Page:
Source: Cochrane Database of Systematic Reviews - Category: General Medicine Authors: Tags: Cochrane Database Syst Rev Source Type: research
ConclusionExcimer laser vision correction among ophthalmologists in Saudi is much higher than the market penetration in the general population reported in other countries. Most of the ophthalmologists who underwent the procedure were satisfied with the outcome.
Source: Saudi Journal of Ophthalmology - Category: Opthalmology Source Type: research
Purpose: Evaluation of spherical component (SC), regular astigmatism (RA), and irregular astigmatism (IA, ie, Asymmetry and Irregularities) 3 years after small incision lenticule extraction (SMILE) and comparison to femtosecond laser-assisted laser in situ keratomileusis (FS-LASIK). Methods: Thirty-two eyes of 21 patients who underwent SMILE for myopia and astigmatism were compared with 32 eyes of 21 patients treated with FS-LASIK. Scheimpflug images were obtained preoperatively and 3 years postoperatively. Fourier analysis of keratometric-derived parameters (SC, RA, Asymmetry, and Irregularities) of the anterior, pos...
Source: Cornea - Category: Opthalmology Tags: Clinical Science Source Type: research
Conclusions: Our findings suggest that femto-LASIK on eyes with prior FLEK is safe and effective in improving visual acuity and reducing residual astigmatism. PMID: 31559093 [PubMed]
Source: Journal of Ophthalmology - Category: Opthalmology Tags: J Ophthalmol Source Type: research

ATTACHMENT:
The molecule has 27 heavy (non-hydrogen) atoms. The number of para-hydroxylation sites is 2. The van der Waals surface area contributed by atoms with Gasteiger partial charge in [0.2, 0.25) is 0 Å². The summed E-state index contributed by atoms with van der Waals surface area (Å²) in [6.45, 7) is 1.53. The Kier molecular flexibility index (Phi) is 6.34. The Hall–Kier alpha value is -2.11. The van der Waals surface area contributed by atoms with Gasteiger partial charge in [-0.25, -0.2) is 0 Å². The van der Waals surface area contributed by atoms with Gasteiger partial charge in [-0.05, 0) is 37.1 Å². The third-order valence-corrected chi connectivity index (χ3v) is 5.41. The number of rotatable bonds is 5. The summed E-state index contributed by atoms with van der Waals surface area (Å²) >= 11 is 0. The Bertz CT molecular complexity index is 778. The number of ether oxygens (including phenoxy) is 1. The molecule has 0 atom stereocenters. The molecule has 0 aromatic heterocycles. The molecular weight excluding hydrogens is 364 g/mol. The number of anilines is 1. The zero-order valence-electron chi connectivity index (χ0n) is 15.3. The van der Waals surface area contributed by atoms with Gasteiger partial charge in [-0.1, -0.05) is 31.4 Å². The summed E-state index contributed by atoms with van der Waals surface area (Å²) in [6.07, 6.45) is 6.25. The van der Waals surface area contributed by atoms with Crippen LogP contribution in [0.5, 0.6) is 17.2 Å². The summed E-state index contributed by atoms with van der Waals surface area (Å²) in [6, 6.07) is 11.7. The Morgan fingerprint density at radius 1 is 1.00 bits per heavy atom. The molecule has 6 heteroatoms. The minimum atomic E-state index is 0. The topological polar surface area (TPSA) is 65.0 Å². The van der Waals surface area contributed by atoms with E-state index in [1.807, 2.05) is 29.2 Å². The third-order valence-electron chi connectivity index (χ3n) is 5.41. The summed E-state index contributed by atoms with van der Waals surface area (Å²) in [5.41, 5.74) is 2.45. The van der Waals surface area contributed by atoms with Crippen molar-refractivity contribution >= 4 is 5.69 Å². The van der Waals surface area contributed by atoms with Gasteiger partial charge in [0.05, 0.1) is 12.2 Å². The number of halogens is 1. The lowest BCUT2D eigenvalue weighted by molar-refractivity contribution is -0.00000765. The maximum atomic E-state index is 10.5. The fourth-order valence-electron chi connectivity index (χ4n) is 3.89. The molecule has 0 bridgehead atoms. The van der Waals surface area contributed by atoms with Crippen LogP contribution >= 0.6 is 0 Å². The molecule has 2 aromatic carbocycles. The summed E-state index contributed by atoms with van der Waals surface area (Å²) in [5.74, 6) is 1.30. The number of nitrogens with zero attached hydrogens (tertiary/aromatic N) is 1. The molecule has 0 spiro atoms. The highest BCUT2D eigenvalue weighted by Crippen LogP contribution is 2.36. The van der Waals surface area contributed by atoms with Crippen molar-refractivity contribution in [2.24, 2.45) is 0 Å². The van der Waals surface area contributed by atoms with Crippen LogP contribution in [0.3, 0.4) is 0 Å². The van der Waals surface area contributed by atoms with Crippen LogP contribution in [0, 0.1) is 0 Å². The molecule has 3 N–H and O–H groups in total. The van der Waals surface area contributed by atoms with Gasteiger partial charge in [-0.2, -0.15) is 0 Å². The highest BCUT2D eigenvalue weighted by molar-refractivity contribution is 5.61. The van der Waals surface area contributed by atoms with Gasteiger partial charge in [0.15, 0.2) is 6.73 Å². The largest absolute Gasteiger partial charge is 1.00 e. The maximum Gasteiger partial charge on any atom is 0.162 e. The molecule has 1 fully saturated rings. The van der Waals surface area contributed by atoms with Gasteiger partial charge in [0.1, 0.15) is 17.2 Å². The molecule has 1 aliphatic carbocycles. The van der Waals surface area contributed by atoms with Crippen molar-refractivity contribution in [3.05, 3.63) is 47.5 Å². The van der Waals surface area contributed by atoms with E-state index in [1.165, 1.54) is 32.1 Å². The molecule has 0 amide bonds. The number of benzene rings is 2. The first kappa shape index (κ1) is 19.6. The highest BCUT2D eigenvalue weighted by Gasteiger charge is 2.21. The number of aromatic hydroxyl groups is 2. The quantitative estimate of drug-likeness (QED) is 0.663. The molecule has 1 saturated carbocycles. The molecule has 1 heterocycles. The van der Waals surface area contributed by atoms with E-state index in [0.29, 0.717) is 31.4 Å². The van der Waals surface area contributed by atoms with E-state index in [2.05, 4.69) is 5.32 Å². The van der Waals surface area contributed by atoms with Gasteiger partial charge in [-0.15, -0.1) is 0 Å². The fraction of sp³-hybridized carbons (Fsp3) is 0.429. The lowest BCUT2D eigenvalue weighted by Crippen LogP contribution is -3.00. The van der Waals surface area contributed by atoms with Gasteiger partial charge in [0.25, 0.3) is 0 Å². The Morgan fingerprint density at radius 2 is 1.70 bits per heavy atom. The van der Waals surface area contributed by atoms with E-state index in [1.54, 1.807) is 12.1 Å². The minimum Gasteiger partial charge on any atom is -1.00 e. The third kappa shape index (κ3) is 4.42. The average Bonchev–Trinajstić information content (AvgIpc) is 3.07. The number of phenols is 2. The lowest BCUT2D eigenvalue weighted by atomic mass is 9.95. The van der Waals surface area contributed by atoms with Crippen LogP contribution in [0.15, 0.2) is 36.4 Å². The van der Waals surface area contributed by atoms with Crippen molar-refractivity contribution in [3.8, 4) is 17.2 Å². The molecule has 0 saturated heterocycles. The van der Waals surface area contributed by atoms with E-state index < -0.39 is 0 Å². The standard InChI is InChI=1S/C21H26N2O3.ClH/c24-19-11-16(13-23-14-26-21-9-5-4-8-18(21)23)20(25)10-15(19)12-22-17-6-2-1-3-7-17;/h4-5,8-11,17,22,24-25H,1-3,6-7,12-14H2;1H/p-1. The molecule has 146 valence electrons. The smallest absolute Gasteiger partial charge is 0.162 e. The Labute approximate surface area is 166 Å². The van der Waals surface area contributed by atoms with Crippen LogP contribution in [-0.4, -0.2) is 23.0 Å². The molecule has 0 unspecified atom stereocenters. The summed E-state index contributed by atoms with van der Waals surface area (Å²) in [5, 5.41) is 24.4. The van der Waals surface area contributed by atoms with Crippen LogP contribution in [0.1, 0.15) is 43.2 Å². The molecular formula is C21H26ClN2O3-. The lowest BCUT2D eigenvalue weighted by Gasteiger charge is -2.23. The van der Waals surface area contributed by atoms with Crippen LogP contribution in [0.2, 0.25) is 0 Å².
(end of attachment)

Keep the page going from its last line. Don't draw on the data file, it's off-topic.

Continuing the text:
Authors: Breyer DRH, Beckers L, Hagen P, Kaymak H, Klabe K, Auffarth GU, Kretz FTA Abstract AIM: Our aim was to retrospectively compare ReLEx Smile to femtosecondlaser-assisted LASIK (FsLASIK, femto-LASIK) in terms of safety, efficacy, stability as well as intraoperative complications. Comparable studies only show the results over the course of 3 years, making our data the first to examine longer term results. MATERIALS/METHODS: To accomplish this, we compared 404 eyes after FsLASIK (Mel 80, Carl Zeiss Meditec) and 1192 eyes after ReLEx SMILE (VisuMax, Carl Zeiss Meditec). We collected patients' data at 6 month...
Source: Klinische Monatsblatter fur Augenheilkunde - Category: Opthalmology Tags: Klin Monbl Augenheilkd Source Type: research
derli A Abstract PURPOSE: To evaluate the postoperative high-order aberration differences of femto-LASIK surgery in 6.5 and 7 mm optic zones. PATIENTS AND METHODS: We retrospectively reviewed 80 eyes of 40 patients with myopia or myopia with astigmatism who underwent femtosecond LASIK surgery. Q values, z3, 3 (h. trefoil), z3, -3 (v. trefoil), z3, 1 (h. coma), z3, -1 (vertical coma), z4, 0 (spherical aberration), z5, -1 (second other v. coma), aberration coefficients were evaluated 3 months after surgery. Central corneal thicknesses, intraocular pressures, patient ages and genders, optical zone ...
Source: European Journal of Ophthalmology - Category: Opthalmology Authors: Tags: Eur J Ophthalmol Source Type: research